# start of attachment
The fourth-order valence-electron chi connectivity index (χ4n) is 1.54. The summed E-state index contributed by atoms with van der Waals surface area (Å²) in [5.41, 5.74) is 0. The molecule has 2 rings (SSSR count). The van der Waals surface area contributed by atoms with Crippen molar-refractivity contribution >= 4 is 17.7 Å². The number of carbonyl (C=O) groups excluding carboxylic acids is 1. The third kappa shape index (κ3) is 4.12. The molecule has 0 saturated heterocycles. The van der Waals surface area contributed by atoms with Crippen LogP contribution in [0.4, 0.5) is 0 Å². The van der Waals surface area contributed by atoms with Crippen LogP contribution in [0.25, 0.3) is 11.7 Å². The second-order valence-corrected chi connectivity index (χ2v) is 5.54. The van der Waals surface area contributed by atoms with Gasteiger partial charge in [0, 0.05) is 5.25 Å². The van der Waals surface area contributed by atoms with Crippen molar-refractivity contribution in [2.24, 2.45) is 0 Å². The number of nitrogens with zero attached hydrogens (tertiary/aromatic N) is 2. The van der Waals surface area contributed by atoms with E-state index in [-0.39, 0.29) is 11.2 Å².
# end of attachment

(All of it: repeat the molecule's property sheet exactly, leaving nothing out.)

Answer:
The fourth-order valence-electron chi connectivity index (χ4n) is 1.54. The summed E-state index contributed by atoms with van der Waals surface area (Å²) in [5.41, 5.74) is 0. The molecule has 2 rings (SSSR count). The van der Waals surface area contributed by atoms with Crippen molar-refractivity contribution >= 4 is 17.7 Å². The number of carbonyl (C=O) groups excluding carboxylic acids is 1. The third kappa shape index (κ3) is 4.12. The molecule has 0 saturated heterocycles. The van der Waals surface area contributed by atoms with Crippen LogP contribution in [0.4, 0.5) is 0 Å². The van der Waals surface area contributed by atoms with Crippen LogP contribution in [0.25, 0.3) is 11.7 Å². The second-order valence-corrected chi connectivity index (χ2v) is 5.54. The van der Waals surface area contributed by atoms with Gasteiger partial charge in [0, 0.05) is 5.25 Å². The van der Waals surface area contributed by atoms with Crippen molar-refractivity contribution in [2.24, 2.45) is 0 Å². The number of nitrogens with zero attached hydrogens (tertiary/aromatic N) is 2. The van der Waals surface area contributed by atoms with E-state index in [-0.39, 0.29) is 11.2 Å².